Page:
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Shedding new lights into the genetic basis of rheumatoid arthritis

Posted by plosmedicine on 31 Mar 2009 at 00:14 GMT

Author: Chee-Seng Ku
Position: PhD student
Institution: Center for Molecular Epidemiology, Yong Loo Lin School of Medicine, National University of Singapore
Additional Authors: CHIA Kee Seng
Submitted Date: September 26, 2007
Published Date: September 26, 2007
This comment was originally posted as a “Reader Response” on the publication date indicated above. All Reader Responses are now available as comments.

I read with interest the article published by Kurreeman and colleagues (1). This study is most welcome because their findings further substantiate the evidence of association of TRAF1-C5 locus with rheumatoid arthritis (RA) that recently identified by a genome wide association (GWA) study (2).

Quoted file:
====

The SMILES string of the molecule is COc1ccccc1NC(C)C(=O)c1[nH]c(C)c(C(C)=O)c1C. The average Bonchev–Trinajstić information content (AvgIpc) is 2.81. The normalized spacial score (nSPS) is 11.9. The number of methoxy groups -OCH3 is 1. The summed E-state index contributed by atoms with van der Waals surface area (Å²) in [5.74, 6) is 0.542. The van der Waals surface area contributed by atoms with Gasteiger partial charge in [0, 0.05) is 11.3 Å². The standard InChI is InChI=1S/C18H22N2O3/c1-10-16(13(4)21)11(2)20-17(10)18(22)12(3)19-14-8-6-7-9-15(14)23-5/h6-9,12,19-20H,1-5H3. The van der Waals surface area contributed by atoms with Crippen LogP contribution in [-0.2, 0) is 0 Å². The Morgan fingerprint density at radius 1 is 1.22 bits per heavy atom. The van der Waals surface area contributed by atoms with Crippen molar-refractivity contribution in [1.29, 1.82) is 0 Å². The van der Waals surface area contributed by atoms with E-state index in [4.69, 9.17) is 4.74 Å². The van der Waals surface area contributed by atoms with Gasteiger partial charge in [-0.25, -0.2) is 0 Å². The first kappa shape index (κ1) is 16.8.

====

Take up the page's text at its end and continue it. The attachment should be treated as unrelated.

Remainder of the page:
RA is one of the most common autoimmune diseases which is well-characterized by chronic inflammation of synovial tissue and cause the destruction of joint. This chronic and debilitating disease is a polygenic disease attributed to combination and complex interaction of multiple genetic and environment factors. Although RA has been described for decades; the complete patho-physiology and etiological factors are still largely vague; and yet to be elucidated. The association of HLA-DRB1 shared epitope (SE) alleles and susceptibility to RA (i.e. the shared epitope hypothesis) was first described in late 1980s (3). HLA-DRB1 locus only accounts for ~30% of the total genetic component; therefore, it does not explain entirely the genetic susceptibility to RA. Thereafter, no much success has been achieved in dissecting the genetic basis of RA. Prior to 2004, no other candidate gene located outside major histocompatibility complex (MHC) was found and identifying genetic variant with modest effect has been proven both difficult and challenging. PTPN22 was the first non-HLA gene identified for RA in 2004 and the association was consistently replicated in Caucasian populations (4). The failure in identifying more candidate genes was largely attributed to lack of an efficient and powerful genetic design such as GWA approach that only became feasible after the completion of the International HapMap Project in 2005.